Together with Amanda and sheriff Josie, Will and Faith visit the garage once again to interrogate the man named Otis Granger. However, Otis is an extremely conservative-minded man who stays outside the town because he wants to be by himself with no interference from society. Not only does the man refuse to speak on the matter, but he also waves his shotgun around threateningly. When Will tries to calm him down and asks about the murder of the Black family in the station wagon thirty years ago, Otis is infuriated, and he directly threatens to shoot Faith. Realizing that the man would actually do so, sheriff Josie shoots him dead within a moment. Josie is naturally suspended for being a police officer who has killed a man, but she still helps Faith with the case. The GBI detective now decides to go visit the previous sheriff, Merrick, whom she had also visited previously. Merrick was now an old man with severe dementia and was put up at an old age care home. While he was of no use previously, Faith figures that the photograph of the four men might bring back some memories to the old man, and he might be of help now. This plan does indeed work, as Merrick takes a look at the photograph and shouts out the name of a certain Chip. As it turns out, Chip is the nickname that Merrick uses to refer to his own son, meaning that his son was involved in the murder of the family thirty years ago. In the meantime, Will Trent also manages to find out that the old car, the orange station wagon from the case, has been stored away by the police at Otis’ garage. He finds the car inside the lot, and from clues in it, he realizes that the family also possibly had a young child with them. Old sheriff Merrick had earlier also complained of a terrible noise he could never forget in his demented state, and Will now deduces that this noise was the cries of a baby who was also inside the car on that fateful night.

Along with this new murder case, “Will Trent” Episode 3 also gives attention to detective Angie Polaski and her new partner Michael Ormewood, just like in the previous episode. Here too, the two solve a different homicide case in Atlanta under the APD, and the two of them seem to be a good professional fit with each other. In the previous episode, it was revealed that Angie and Michael had slept together on one occasion a few years back while they were both drunk and out of control. The reason this was so scandalous was that Michael was already married and had children at the time. At present, Michael’s wife, Gina, was now inviting Angie for dinner to keep up with an old practice of having new partners over for a friendly introduction. Despite initially not wanting to visit because of the awkwardness of the whole situation, Angie does end up accepting the invitation. She has a great time with the Ormewood family, especially with their two young daughters, and all seems to go very well. At the very end, though, it is revealed that Gina was indeed aware of Angie and Michael’s intimacy in the past. While Michael is outside of the scene, Gina tells Angie that someone had seen her get into Michael’s car one night all those years ago. The wife now tells Angie not to get involved with her husband ever again, and even though she seems to accept Angie as Michael’s new professional partner, Gina does not seem interested in becoming friends with the woman. Feeling guilty and awkward in equal measures, Angie goes to Will’s house after leaving the place, and she tells him of her involvement with Michael in the past. It is almost as if Angie apologizes to Will, even though they were on a break at the time, but Will takes no issue with it at all. He embraces and kisses her, and the two prepare to spend the night together. Will had earlier fixed a date with a different woman, and he now says that he needs to make a phone call, possibly to this woman, to cancel their date.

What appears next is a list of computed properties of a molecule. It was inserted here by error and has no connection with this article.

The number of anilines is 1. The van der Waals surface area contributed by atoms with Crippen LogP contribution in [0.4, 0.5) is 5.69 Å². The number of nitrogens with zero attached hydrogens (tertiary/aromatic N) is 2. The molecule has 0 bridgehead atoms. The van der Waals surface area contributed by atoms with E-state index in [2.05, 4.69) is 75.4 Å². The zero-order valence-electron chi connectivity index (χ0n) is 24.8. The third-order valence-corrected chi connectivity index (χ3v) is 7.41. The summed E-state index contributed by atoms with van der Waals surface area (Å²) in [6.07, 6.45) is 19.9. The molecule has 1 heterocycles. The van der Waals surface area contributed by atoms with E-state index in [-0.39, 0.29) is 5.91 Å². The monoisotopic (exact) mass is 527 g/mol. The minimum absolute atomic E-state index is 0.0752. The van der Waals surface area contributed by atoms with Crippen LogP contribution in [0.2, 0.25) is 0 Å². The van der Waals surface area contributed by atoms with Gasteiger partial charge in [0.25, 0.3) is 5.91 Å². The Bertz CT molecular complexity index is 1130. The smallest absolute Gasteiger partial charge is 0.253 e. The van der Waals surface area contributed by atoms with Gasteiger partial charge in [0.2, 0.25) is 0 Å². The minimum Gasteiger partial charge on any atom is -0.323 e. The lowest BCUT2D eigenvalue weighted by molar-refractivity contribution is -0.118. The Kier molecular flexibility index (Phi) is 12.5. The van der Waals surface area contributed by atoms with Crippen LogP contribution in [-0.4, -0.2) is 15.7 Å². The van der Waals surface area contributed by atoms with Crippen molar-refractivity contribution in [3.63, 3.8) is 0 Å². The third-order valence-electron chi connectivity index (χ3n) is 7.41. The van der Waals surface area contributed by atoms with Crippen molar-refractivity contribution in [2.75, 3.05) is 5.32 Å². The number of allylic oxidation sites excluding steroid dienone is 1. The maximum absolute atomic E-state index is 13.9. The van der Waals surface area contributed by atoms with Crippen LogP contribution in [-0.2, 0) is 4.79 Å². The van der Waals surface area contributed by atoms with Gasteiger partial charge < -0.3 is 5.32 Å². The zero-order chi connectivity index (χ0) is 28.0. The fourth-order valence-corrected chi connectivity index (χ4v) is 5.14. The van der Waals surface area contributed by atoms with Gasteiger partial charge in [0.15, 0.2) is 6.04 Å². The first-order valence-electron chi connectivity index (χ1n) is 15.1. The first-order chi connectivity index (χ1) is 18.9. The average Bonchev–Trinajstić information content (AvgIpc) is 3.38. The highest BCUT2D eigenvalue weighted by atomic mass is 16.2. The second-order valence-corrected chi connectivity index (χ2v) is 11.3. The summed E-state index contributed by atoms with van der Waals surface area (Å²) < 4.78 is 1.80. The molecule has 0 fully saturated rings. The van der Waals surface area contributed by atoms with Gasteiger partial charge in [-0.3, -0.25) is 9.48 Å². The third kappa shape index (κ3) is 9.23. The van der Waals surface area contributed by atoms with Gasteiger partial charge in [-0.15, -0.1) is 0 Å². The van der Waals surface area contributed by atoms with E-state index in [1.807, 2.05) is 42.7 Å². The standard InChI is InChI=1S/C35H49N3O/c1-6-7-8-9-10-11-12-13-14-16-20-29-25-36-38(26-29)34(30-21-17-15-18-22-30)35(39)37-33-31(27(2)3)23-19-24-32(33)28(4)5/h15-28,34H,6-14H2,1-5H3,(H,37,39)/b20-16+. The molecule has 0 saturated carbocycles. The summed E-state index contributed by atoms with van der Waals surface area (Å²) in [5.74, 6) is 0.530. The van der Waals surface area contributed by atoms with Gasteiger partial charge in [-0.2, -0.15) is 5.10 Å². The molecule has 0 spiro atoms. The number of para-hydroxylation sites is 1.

Who Was Murdering The Men In Oakmede?